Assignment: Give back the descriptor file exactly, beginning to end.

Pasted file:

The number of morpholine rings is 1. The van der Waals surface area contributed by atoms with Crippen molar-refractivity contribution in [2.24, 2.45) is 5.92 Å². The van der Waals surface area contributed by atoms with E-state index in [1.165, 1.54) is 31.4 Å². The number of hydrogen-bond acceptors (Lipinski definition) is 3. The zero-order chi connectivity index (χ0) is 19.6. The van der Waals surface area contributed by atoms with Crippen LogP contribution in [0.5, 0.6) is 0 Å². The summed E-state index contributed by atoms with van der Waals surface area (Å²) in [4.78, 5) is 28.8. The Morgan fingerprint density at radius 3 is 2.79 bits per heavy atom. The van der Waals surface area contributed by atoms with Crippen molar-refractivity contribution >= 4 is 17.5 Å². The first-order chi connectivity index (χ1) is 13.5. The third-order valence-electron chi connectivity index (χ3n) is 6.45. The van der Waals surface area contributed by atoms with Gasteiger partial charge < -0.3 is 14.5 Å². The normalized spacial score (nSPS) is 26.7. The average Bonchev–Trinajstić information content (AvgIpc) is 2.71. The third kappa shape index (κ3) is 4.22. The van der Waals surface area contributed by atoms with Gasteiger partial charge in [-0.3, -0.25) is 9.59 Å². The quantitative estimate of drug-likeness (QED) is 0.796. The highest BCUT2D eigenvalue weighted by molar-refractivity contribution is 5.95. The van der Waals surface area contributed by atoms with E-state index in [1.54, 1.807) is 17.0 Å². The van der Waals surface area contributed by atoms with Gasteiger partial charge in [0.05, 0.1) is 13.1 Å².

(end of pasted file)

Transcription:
The number of morpholine rings is 1. The van der Waals surface area contributed by atoms with Crippen molar-refractivity contribution in [2.24, 2.45) is 5.92 Å². The van der Waals surface area contributed by atoms with E-state index in [1.165, 1.54) is 31.4 Å². The number of hydrogen-bond acceptors (Lipinski definition) is 3. The zero-order chi connectivity index (χ0) is 19.6. The van der Waals surface area contributed by atoms with Crippen LogP contribution in [0.5, 0.6) is 0 Å². The summed E-state index contributed by atoms with van der Waals surface area (Å²) in [4.78, 5) is 28.8. The Morgan fingerprint density at radius 3 is 2.79 bits per heavy atom. The van der Waals surface area contributed by atoms with Crippen molar-refractivity contribution >= 4 is 17.5 Å². The first-order chi connectivity index (χ1) is 13.5. The third-order valence-electron chi connectivity index (χ3n) is 6.45. The van der Waals surface area contributed by atoms with Gasteiger partial charge < -0.3 is 14.5 Å². The normalized spacial score (nSPS) is 26.7. The average Bonchev–Trinajstić information content (AvgIpc) is 2.71. The third kappa shape index (κ3) is 4.22. The van der Waals surface area contributed by atoms with Gasteiger partial charge in [-0.3, -0.25) is 9.59 Å². The quantitative estimate of drug-likeness (QED) is 0.796. The highest BCUT2D eigenvalue weighted by molar-refractivity contribution is 5.95. The van der Waals surface area contributed by atoms with E-state index in [1.54, 1.807) is 17.0 Å². The van der Waals surface area contributed by atoms with Gasteiger partial charge in [0.05, 0.1) is 13.1 Å².